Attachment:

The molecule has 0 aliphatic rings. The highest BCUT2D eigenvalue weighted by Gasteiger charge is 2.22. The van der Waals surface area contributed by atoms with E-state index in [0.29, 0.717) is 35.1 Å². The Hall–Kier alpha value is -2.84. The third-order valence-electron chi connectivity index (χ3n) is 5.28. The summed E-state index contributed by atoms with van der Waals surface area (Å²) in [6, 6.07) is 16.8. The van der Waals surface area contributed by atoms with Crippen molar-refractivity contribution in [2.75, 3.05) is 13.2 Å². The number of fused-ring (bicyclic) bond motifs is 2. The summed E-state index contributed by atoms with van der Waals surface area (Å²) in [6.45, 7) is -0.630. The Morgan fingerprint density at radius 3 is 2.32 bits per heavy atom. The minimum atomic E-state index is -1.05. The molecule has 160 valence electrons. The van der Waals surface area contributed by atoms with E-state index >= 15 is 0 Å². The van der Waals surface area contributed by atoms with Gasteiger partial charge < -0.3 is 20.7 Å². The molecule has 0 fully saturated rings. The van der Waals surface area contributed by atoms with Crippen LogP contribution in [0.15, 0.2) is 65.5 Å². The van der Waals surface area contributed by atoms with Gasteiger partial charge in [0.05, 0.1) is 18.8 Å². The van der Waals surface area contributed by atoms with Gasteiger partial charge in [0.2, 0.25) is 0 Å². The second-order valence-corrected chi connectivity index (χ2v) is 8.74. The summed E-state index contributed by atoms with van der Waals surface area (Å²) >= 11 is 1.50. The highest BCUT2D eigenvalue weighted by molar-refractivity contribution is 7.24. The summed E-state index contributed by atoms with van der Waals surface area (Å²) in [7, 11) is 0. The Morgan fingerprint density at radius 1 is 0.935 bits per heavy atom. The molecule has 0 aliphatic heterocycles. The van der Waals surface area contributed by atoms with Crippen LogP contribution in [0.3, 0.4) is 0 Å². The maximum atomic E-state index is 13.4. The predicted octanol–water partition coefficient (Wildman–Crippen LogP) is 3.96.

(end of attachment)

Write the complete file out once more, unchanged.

The molecule has 0 aliphatic rings. The highest BCUT2D eigenvalue weighted by Gasteiger charge is 2.22. The van der Waals surface area contributed by atoms with E-state index in [0.29, 0.717) is 35.1 Å². The Hall–Kier alpha value is -2.84. The third-order valence-electron chi connectivity index (χ3n) is 5.28. The summed E-state index contributed by atoms with van der Waals surface area (Å²) in [6, 6.07) is 16.8. The van der Waals surface area contributed by atoms with Crippen molar-refractivity contribution in [2.75, 3.05) is 13.2 Å². The number of fused-ring (bicyclic) bond motifs is 2. The summed E-state index contributed by atoms with van der Waals surface area (Å²) in [6.45, 7) is -0.630. The Morgan fingerprint density at radius 3 is 2.32 bits per heavy atom. The minimum atomic E-state index is -1.05. The molecule has 160 valence electrons. The van der Waals surface area contributed by atoms with E-state index >= 15 is 0 Å². The van der Waals surface area contributed by atoms with Gasteiger partial charge < -0.3 is 20.7 Å². The molecule has 0 fully saturated rings. The van der Waals surface area contributed by atoms with Crippen LogP contribution in [0.15, 0.2) is 65.5 Å². The van der Waals surface area contributed by atoms with Gasteiger partial charge in [0.05, 0.1) is 18.8 Å². The van der Waals surface area contributed by atoms with Gasteiger partial charge in [0.2, 0.25) is 0 Å². The second-order valence-corrected chi connectivity index (χ2v) is 8.74. The summed E-state index contributed by atoms with van der Waals surface area (Å²) >= 11 is 1.50. The highest BCUT2D eigenvalue weighted by molar-refractivity contribution is 7.24. The summed E-state index contributed by atoms with van der Waals surface area (Å²) in [7, 11) is 0. The Morgan fingerprint density at radius 1 is 0.935 bits per heavy atom. The molecule has 0 aliphatic heterocycles. The van der Waals surface area contributed by atoms with Crippen LogP contribution in [0.3, 0.4) is 0 Å². The maximum atomic E-state index is 13.4. The predicted octanol–water partition coefficient (Wildman–Crippen LogP) is 3.96.